Almost all coaches and trainers talks about core stability, bosu balls, swiss balls, TRX, and soil-filled bags, but no one talks about strength. No one talks about neuromuscular activation, stabilization and postural control systems.

This is Functional training without the understanding of body functions. There is something wrong.


There are two meanings for the concept of functionality regarding the human body: a general functionality and a specific one.

General Functionality

General functionality provides for the proper functioning and balance of regulatory mechanisms and activation mechanisms.

Regulatory mechanisms are control systems with the function of maintaining a relatively stable internal environment within narrow limits despite changes in the external environment while activation mechanisms are execution systems with the function of ensuring the correct positioning and movement in space and against gravity of the various body segments.

The regulatory mechanisms of the human body are the autonomic nervous system (ANS) and the neuro-endocrine system (NES) in which the former is the part of the nervous system that involuntarily regulates internal body functions and the latter is a complex biological mechanism in which the nervous and endocrine systems interact together to regulate the physiological processes of the human body.

The activation mechanisms are formed by central/peripheral muscle activation systems (brain and neuromuscular junction) and by the muscle-tendon complex unit (MTU): neuromuscular junction connects the nervous system to the muscular system through synapses between efferent nerve fibers and muscle fibers and muscle-tendon complex unit allows movement through the generation of force that occurs via connection of muscles to tendons.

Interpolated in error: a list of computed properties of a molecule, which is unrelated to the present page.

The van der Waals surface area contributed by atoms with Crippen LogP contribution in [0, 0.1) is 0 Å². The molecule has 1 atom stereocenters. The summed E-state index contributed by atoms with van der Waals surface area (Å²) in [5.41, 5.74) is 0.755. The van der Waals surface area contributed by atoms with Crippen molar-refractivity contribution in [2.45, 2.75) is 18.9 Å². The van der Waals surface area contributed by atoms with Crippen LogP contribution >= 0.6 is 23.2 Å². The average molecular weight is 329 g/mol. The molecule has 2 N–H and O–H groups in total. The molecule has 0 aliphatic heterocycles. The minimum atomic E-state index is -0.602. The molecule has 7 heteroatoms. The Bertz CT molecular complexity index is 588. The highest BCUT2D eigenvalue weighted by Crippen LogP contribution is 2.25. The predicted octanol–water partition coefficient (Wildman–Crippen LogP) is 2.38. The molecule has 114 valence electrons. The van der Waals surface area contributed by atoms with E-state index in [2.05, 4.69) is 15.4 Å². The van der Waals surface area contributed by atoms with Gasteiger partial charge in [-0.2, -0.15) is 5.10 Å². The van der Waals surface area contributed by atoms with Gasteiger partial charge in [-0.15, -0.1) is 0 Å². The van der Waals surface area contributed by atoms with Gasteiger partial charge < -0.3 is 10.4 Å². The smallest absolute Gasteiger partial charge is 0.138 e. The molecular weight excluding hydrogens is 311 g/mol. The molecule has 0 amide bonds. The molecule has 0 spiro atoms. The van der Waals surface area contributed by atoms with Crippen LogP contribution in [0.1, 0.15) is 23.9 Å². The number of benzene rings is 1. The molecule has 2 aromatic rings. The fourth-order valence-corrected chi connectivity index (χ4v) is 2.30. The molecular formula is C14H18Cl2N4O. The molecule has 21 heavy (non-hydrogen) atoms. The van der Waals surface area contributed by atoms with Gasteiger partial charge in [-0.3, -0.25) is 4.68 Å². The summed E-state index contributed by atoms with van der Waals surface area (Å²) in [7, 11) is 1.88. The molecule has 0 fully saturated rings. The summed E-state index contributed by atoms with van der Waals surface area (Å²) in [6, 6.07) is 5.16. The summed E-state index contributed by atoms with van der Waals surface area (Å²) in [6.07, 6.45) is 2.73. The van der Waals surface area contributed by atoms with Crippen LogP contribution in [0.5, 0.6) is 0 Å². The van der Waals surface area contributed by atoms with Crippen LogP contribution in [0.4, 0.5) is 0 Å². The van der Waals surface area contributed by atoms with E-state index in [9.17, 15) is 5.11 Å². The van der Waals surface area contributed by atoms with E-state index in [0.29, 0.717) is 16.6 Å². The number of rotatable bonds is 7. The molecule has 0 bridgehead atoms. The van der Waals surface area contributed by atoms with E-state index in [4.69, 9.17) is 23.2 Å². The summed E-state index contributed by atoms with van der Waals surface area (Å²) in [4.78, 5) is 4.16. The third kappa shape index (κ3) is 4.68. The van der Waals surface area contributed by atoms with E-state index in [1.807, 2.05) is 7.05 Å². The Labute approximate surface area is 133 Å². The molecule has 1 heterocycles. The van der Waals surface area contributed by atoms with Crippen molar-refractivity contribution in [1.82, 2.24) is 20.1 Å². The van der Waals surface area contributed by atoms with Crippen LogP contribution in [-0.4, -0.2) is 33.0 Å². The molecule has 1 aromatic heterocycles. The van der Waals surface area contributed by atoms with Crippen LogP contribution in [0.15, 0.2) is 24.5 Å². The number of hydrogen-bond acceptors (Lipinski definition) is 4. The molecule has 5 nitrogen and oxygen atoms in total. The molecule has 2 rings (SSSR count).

Specific Functionality

Specific functionality refers to the needs of each individual to ensure proper execution of daily tasks and activities.

Functional training is simply a misnomer because every type of stimulus, which allows an adaptation, is functional to its own needs.

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Functionality doesn't pass through TRX, bosu ball and several bags filled with various types of soil because it is not the tool being used that characterize the nature of the training.

Lateral dumbbell raises can be functional to my needs if I am a company business manager and during my working day one of my main task is to raise my arms to some degrees to shake hands and talk to the phone. No need to use every sort of obscure Carpathian bags for living healthy and functional.

The classic story that the average bodybuilding training is not "functional" because it makes you slow, not mobile and not very explosive while kettlebells, ropes and balls can make you look like a superhero is completely misleading and meaningless as the average bodybuilder don't want to be explosive or fast, he only wants to be big and ripped on the stage.